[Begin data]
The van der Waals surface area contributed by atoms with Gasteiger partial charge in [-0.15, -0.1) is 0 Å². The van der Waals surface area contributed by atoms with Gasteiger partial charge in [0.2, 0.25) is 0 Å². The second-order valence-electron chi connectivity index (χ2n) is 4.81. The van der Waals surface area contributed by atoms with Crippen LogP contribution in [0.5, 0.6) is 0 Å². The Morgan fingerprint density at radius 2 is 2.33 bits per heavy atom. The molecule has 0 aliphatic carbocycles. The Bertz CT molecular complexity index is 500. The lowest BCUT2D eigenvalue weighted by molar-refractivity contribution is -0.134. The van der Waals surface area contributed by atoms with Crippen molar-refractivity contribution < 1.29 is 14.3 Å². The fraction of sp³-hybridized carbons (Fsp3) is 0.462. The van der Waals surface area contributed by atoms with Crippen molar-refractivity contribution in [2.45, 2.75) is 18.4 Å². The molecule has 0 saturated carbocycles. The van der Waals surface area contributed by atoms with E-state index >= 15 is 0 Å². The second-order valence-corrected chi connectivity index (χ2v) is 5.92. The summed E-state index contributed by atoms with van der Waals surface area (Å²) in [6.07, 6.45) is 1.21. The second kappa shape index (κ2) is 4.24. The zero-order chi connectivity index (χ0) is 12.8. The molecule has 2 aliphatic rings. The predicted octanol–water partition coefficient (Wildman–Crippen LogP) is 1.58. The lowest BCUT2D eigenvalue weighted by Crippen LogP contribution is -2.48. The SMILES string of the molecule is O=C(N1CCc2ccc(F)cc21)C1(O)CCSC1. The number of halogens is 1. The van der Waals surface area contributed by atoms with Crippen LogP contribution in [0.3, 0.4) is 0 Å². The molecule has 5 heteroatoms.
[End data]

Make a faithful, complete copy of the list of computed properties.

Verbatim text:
The van der Waals surface area contributed by atoms with Gasteiger partial charge in [-0.15, -0.1) is 0 Å². The van der Waals surface area contributed by atoms with Gasteiger partial charge in [0.2, 0.25) is 0 Å². The second-order valence-electron chi connectivity index (χ2n) is 4.81. The van der Waals surface area contributed by atoms with Crippen LogP contribution in [0.5, 0.6) is 0 Å². The Morgan fingerprint density at radius 2 is 2.33 bits per heavy atom. The molecule has 0 aliphatic carbocycles. The Bertz CT molecular complexity index is 500. The lowest BCUT2D eigenvalue weighted by molar-refractivity contribution is -0.134. The van der Waals surface area contributed by atoms with Crippen molar-refractivity contribution < 1.29 is 14.3 Å². The fraction of sp³-hybridized carbons (Fsp3) is 0.462. The van der Waals surface area contributed by atoms with Crippen molar-refractivity contribution in [2.45, 2.75) is 18.4 Å². The molecule has 0 saturated carbocycles. The van der Waals surface area contributed by atoms with E-state index >= 15 is 0 Å². The second-order valence-corrected chi connectivity index (χ2v) is 5.92. The summed E-state index contributed by atoms with van der Waals surface area (Å²) in [6.07, 6.45) is 1.21. The second kappa shape index (κ2) is 4.24. The zero-order chi connectivity index (χ0) is 12.8. The molecule has 2 aliphatic rings. The predicted octanol–water partition coefficient (Wildman–Crippen LogP) is 1.58. The lowest BCUT2D eigenvalue weighted by Crippen LogP contribution is -2.48. The SMILES string of the molecule is O=C(N1CCc2ccc(F)cc21)C1(O)CCSC1. The number of halogens is 1. The van der Waals surface area contributed by atoms with Crippen LogP contribution in [0.3, 0.4) is 0 Å². The molecule has 5 heteroatoms.